Updated: Dec 14, 2020
After 9 months of quarantining and sheltering in, most people like me are beginning to miss the world outside. But until something groundbreaking happens we all need to sit tight. I'm a notoriously sensitive and angst-filled creature who has dealt with quarantine in a variety of ways and today I'm here to showcase them to you.
If I was given a rupee every time someone said “Screw 2020”, I’d be able to afford to go to college in the US. And honestly, we get that vibe. Though Covid made exam cheating a lot less planning, we teenagers won some and lost some. Here’s our take on the virus, from 2 teens to you.
Rysha (The Teen Tribune)
This year has been….um, different. And as much as we teenagers love a good hairstyle switch or exploring a new genre of music that drives our parents crazy, this kind of change was a bit more than we signed up for.
So I wrote my 10th-grade board exams last March, the same as every 10th grader every year. And just like every other 10th grader, I was excited to finish up these overrated examinations, celebrate my longest summer vacation yet, starting with a graduation party, and lots of going out! On March 18th, when my exams ended, I went home plotting my Grad dress and shoes but when I woke up the next day, I was suddenly donning a mask instead of glittery makeup. Buzzkill, am I right?
For the first few weeks, I would wake up at my own time, spend the day on Netflix in bed and do absolutely nothing blissfully. Of course, I’d whine and crib about my stolen summer but I didn’t mean it, because I was spending it exactly the same way I have for the last 16 years of my life. But then it began to sink in.
This is permanent.
The problem with the pandemic was that it had no expiry date. That’s why people can't STFU and sit at home. Because they don’t know when this will end or whether it will end at all. And this endlessness is what makes the virus so fatal. Not just to our bodies but our pesky human minds too. As a teenager, well as a homo sapien tbh, I live off of human interaction. Introvert or extrovert, people need a face to see other than Jeniffer Aniston’s on a 12-inch screen. We can start off all optimistic, whipping coffee and frying your own pani-puris. But slowly the family rummy games fade, we become annoyed at the mere sight of our over-witnessed parents and our Wi-Fi usage shoots as moods sink.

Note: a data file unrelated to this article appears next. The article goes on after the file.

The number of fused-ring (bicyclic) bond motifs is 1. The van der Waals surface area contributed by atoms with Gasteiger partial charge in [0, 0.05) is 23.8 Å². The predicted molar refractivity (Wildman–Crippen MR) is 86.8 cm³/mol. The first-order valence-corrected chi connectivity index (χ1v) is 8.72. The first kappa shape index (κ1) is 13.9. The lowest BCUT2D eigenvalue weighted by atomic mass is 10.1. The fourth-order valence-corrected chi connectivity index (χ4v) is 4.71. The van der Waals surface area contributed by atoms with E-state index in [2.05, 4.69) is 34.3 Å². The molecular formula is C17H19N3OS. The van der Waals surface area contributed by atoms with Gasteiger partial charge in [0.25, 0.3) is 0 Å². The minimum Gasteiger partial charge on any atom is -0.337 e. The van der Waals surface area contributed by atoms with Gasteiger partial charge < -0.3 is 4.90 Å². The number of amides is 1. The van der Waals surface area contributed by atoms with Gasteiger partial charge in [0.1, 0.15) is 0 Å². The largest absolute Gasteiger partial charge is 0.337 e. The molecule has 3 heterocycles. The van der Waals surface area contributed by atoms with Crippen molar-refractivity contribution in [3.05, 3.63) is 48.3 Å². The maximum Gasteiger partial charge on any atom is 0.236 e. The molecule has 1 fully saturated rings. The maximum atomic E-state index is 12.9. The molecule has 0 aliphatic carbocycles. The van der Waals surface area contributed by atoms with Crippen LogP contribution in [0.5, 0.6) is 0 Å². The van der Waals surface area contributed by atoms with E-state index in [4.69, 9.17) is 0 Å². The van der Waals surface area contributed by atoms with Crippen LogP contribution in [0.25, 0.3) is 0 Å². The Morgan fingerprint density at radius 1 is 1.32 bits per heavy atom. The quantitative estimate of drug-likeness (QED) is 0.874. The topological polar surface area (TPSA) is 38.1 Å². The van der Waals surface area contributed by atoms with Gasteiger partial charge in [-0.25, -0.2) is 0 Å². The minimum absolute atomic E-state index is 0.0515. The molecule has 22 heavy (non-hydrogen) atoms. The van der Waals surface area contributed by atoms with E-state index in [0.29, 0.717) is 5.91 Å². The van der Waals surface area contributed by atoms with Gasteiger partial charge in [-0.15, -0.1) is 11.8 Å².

Of course, not stepping out hasn’t hindered us from our A1 quality education system. The few months I chilled, my teachers spent slogging behind screens, figuring out how to use a completely new technology just like they once did Whatsapp. But come July, they were armed with the most deadly weapon of them all, Microsoft Teams. And so, instead of waking up to the soft charms of the noon sun, I woke up to the deafening noise of Trigonometry. Instead of being caught talking in class, I am caught watching Sex Education on Netflix, which is obviously a LOT more embarrassing. And instead of sharing my gross Lauki with my friends, I eat it alone, its sliminess hitting a lot harder than before.
But online schooling, in all its isolation, definitely has some solid perks.
Earlier, I had to ask my teachers to drink water in class and they'd say “No! Are you a baby, sipping on water like a milk bottle?!”. Now, while my teacher talks about the types of markets, I’m enjoying my 3rd breakfast of the day, literally drinking milk.
Now, I can achieve my dream of sleeping in class without the guilt of being caught. I can literally go for a walk(only to the kitchen, chill Covid Army) and return to class in full knowledge that nobody noticed.
I think in a way, Covid has pushed us, teens, to do more with our time. Not caught up behind the unnecessary swath of faker-than-Kardashian parties and Gen Z gossip, it turns out that adolescents are actually worth more than their parents’ criticism. These past 9-ish months, I’ve seen so much good come out of a situation riddled with challenges. Philanthropy, mental health support, and passionate initiatives have formed a blanket of positivity that cradles us from the mess outside. I see communities take form and rally around me, friends transcend physical barriers to make someone feel special and people shape-shift and adapt to this bizarreness in a way that’d make a Dementor jealous. We’ve done well, kids.